Electrical Engineering advice - 36V auto range ohm meter

Board:
Mini Arduino Pro (3.3v/5v)

Scope:
Measure direct short; measure resistance of soft ground fault through water; measure resistance of hard ground fault on building structure.

Electrical engineering knowledge:
LOW; 30+ years of playing around and still low enough to let the smoke out and start over.

I found this as a great foundation for auto range:

My plan was to multiplex the common collectors: (see next post when 5min rule expires)

Concerns:
1.) I’m certain my design is incorrect; I can find a multitude of 5V voltage dividers which are arduino compatible but none specifically to my 36V multiplex project.

2.) standard NPN 2N222 can only handle 100mA (considering using this).

My google isn’t broken but my queries may be incorrect.
Any advice and direction appreciated.

You have drawn emitter followers. Voltage on the emitter of Q1 is always ~0.65volt lower than the base (Pin2).

I think you are looking for "high-side" switches (PNP). Not sure what the 36volt has to do with anything. Leo..

Thanks for the input.

I did see the common emmiter configuration but I was unsure how to configure the circuit in such a way to multiplex the pins and still keep the common leads for measuring.

Why 36V? The devices in the field communicate on range from 30 -40 volts and distances from the faulted device could reach 2000 feet or more; faults can also exist on the input side of the device.

I'm just of many lowly techs who work on finding these type faults and wanted to build a miniture wearable meter to keep hands free as opposed to carrying around an analog meter and other tools; the analog meter can detect faults in water while the digital cannot.

You’d be much better off using logic-level MOSFET’s for this job - eg the 2N7000

Allan

Thanks for the suggestion, Allen; I downloaded the spec.

It took me a couple of hours to arrange Leo's suggestion in my grey matter. Implementing the NPN version of his suggestion, I believe I'm on the correct path- if not, please warn me before I perform a disastrous field test.

Note: Resistor on base not shown

Thanks for the help!

You could blow the Arduino pin if "field resistance" is low enough. A 33k resistor between the A0 box you have drawn and the real analogue pin could prevent that. Leo..

Great catch, Leo; 97% of the time the field resistance will be considered a "dead short". I do have a question - I understand the 33k will drop the amperage but it's still 36v to the A0 pin since no transistors are turned on to provide a voltage divider; wouldn't this damage it also? Would it be better to add a resistor to Q1 and assume there is a short in the field before allowing the code to move forward with the multiplexing? In that scenario, I would consider changing Q1 to a PNP, as you suggested earlier.

There was an educated reason you chose 33k- I just want to learn why.

Just thinking out-loud.

Current will be limited to about 1mA. The internal pin protection will clamp this to VCC.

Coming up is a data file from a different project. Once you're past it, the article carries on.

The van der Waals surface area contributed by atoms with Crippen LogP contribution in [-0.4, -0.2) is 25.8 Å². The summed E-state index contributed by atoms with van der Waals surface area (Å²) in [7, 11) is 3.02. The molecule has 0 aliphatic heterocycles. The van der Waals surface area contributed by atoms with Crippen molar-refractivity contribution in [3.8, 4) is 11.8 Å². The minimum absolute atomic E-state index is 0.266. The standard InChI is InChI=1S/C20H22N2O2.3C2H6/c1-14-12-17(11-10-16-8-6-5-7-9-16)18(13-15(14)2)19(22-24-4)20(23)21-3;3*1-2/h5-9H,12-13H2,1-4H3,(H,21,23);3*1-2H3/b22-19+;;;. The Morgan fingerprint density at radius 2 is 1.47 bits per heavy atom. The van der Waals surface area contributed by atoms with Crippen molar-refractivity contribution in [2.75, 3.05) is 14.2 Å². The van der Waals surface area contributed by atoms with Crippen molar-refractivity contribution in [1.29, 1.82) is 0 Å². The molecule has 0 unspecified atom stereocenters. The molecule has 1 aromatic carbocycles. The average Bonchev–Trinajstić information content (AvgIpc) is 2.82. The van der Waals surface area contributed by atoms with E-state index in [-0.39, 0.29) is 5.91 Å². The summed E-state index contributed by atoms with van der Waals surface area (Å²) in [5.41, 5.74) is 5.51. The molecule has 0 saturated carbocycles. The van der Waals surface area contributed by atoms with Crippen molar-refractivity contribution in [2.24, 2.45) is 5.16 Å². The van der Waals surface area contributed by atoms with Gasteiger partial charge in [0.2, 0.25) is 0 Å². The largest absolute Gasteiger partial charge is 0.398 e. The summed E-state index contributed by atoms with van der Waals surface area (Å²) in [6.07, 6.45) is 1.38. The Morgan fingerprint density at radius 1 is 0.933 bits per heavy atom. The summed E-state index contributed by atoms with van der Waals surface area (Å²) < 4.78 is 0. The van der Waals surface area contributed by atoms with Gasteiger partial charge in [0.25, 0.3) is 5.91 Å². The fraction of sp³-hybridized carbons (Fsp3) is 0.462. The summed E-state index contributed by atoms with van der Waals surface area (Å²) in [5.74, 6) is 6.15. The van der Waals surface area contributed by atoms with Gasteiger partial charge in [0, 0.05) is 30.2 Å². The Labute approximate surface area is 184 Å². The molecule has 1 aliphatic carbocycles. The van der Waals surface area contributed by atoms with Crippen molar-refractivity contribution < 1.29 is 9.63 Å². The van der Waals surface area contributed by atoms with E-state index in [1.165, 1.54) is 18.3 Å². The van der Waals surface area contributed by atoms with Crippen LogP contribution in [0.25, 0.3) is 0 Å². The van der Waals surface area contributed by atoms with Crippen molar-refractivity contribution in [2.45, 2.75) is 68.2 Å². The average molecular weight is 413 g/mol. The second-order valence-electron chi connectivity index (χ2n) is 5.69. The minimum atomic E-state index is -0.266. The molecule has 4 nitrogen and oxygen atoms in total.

I still don't understand why the "gearbox" design. The A/D has a 10-bit resolution (1024 levels). A simple 33k:4k7 voltage divider could be enough. Leo..

Yes - you can extend the dynamic range of an a/d by use of a precision switched attenuator as you suggest.

But if you want accuracy to the 10 bit ( 0.1%) level provided by the arduino's a/d, you have to use resistors better than that. And the switching devices must not provide a significant part of that resistance. And no offset voltage - bipolars are out.

You'll have to use a precision reference voltage as well. Temperature compensated for good stuff.

The arduino's 5v supply volts is only +/- 5% if you're lucky. The internal 1.1v ref is more stable, but needs to be calibrated as it's absolute accuracy is poor.

You can buy such resistors and devices ....... not cheaply.

Or you could use a higher resolution a/d and a fixed precision attenuator to the accuracy and resolution required .

The above suggests why precision testgear isn't cheap.

How accurate do you need to be? How much do you want to spend?

Allan

JMeller: measure resistance of soft ground fault through water measure resistance of hard ground fault on building structure.

Seems accuracy is not in the picture. Leo..

Then buy a 5 quid DMM from ebay. Plenty good enough.

Allan

allanhurst: Then buy a 5 quid DMM from ebay. Plenty good enough.

Allan

No, that's not 36V, it will not be measuring resistance so much as ground voltage differences.

So a multimeter plus a 36V supply and current-limiting resistor for the hard-short case?

I'm not married to this design, so I am open to better suggestions; I've performed an extensive amount of reading and figured this option gave me some flexibility.

The crux of the design just has to have a small footprint (wearable on the wrist), capable of measuring between a conductor in water and the building structure, direct shorts, and measuring for five 'ball park" values of end-of-line resistors - 3.3k, 4.7k, 6.8k, 10k, and 15k. I figure total investment will be less than $50USD.